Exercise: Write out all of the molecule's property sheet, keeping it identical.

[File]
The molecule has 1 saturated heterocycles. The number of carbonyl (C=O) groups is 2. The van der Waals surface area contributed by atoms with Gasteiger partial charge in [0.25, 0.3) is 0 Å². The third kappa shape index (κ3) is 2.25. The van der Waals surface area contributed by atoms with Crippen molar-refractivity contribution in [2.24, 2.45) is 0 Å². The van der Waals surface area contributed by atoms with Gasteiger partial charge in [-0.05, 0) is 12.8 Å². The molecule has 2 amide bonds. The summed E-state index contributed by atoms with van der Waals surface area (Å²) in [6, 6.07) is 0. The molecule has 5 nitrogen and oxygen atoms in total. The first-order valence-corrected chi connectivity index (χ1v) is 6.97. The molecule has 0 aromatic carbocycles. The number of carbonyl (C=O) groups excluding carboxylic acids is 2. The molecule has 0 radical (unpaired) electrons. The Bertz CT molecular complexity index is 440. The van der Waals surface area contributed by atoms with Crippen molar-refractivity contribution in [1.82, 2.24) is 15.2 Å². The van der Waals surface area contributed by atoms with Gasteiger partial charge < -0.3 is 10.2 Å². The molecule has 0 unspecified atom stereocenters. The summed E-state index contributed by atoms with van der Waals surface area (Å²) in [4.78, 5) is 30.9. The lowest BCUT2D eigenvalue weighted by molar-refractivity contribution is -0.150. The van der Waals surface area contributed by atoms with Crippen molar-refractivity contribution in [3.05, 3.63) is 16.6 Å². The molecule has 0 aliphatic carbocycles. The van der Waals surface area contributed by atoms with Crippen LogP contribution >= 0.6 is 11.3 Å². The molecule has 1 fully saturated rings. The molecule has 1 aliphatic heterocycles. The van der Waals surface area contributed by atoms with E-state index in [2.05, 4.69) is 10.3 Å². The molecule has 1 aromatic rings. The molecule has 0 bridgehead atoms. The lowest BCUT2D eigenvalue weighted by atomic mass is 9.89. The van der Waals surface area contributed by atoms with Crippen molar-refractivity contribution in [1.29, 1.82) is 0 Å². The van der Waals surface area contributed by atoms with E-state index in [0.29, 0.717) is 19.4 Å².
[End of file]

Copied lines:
The molecule has 1 saturated heterocycles. The number of carbonyl (C=O) groups is 2. The van der Waals surface area contributed by atoms with Gasteiger partial charge in [0.25, 0.3) is 0 Å². The third kappa shape index (κ3) is 2.25. The van der Waals surface area contributed by atoms with Crippen molar-refractivity contribution in [2.24, 2.45) is 0 Å². The van der Waals surface area contributed by atoms with Gasteiger partial charge in [-0.05, 0) is 12.8 Å². The molecule has 2 amide bonds. The summed E-state index contributed by atoms with van der Waals surface area (Å²) in [6, 6.07) is 0. The molecule has 5 nitrogen and oxygen atoms in total. The first-order valence-corrected chi connectivity index (χ1v) is 6.97. The molecule has 0 aromatic carbocycles. The number of carbonyl (C=O) groups excluding carboxylic acids is 2. The molecule has 0 radical (unpaired) electrons. The Bertz CT molecular complexity index is 440. The van der Waals surface area contributed by atoms with Crippen molar-refractivity contribution in [1.82, 2.24) is 15.2 Å². The van der Waals surface area contributed by atoms with Gasteiger partial charge < -0.3 is 10.2 Å². The molecule has 0 unspecified atom stereocenters. The summed E-state index contributed by atoms with van der Waals surface area (Å²) in [4.78, 5) is 30.9. The lowest BCUT2D eigenvalue weighted by molar-refractivity contribution is -0.150. The van der Waals surface area contributed by atoms with Crippen molar-refractivity contribution in [3.05, 3.63) is 16.6 Å². The molecule has 0 aliphatic carbocycles. The van der Waals surface area contributed by atoms with Crippen LogP contribution >= 0.6 is 11.3 Å². The molecule has 1 fully saturated rings. The molecule has 1 aliphatic heterocycles. The van der Waals surface area contributed by atoms with E-state index in [2.05, 4.69) is 10.3 Å². The molecule has 1 aromatic rings. The molecule has 0 bridgehead atoms. The lowest BCUT2D eigenvalue weighted by atomic mass is 9.89. The van der Waals surface area contributed by atoms with Crippen molar-refractivity contribution in [1.29, 1.82) is 0 Å². The van der Waals surface area contributed by atoms with E-state index in [0.29, 0.717) is 19.4 Å².